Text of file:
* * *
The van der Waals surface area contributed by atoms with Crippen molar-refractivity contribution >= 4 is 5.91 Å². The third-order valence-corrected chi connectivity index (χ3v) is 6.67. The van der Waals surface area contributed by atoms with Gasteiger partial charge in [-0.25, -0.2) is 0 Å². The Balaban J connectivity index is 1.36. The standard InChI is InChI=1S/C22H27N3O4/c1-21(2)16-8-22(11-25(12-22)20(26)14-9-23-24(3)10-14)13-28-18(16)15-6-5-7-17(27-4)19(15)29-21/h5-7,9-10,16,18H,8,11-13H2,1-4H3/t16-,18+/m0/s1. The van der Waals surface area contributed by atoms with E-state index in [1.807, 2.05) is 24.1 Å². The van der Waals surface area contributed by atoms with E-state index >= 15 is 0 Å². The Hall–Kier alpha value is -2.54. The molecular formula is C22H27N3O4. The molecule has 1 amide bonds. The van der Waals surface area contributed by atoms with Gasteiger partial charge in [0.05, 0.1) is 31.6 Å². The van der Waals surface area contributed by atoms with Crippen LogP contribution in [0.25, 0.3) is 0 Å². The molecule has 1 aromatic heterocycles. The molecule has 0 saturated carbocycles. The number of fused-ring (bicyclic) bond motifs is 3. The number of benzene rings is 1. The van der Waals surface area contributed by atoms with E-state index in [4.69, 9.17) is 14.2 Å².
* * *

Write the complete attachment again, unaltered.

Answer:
The van der Waals surface area contributed by atoms with Crippen molar-refractivity contribution >= 4 is 5.91 Å². The third-order valence-corrected chi connectivity index (χ3v) is 6.67. The van der Waals surface area contributed by atoms with Gasteiger partial charge in [-0.25, -0.2) is 0 Å². The Balaban J connectivity index is 1.36. The standard InChI is InChI=1S/C22H27N3O4/c1-21(2)16-8-22(11-25(12-22)20(26)14-9-23-24(3)10-14)13-28-18(16)15-6-5-7-17(27-4)19(15)29-21/h5-7,9-10,16,18H,8,11-13H2,1-4H3/t16-,18+/m0/s1. The van der Waals surface area contributed by atoms with E-state index in [1.807, 2.05) is 24.1 Å². The van der Waals surface area contributed by atoms with E-state index >= 15 is 0 Å². The Hall–Kier alpha value is -2.54. The molecular formula is C22H27N3O4. The molecule has 1 amide bonds. The van der Waals surface area contributed by atoms with Gasteiger partial charge in [0.05, 0.1) is 31.6 Å². The van der Waals surface area contributed by atoms with Crippen LogP contribution in [0.25, 0.3) is 0 Å². The molecule has 1 aromatic heterocycles. The molecule has 0 saturated carbocycles. The number of fused-ring (bicyclic) bond motifs is 3. The number of benzene rings is 1. The van der Waals surface area contributed by atoms with E-state index in [4.69, 9.17) is 14.2 Å².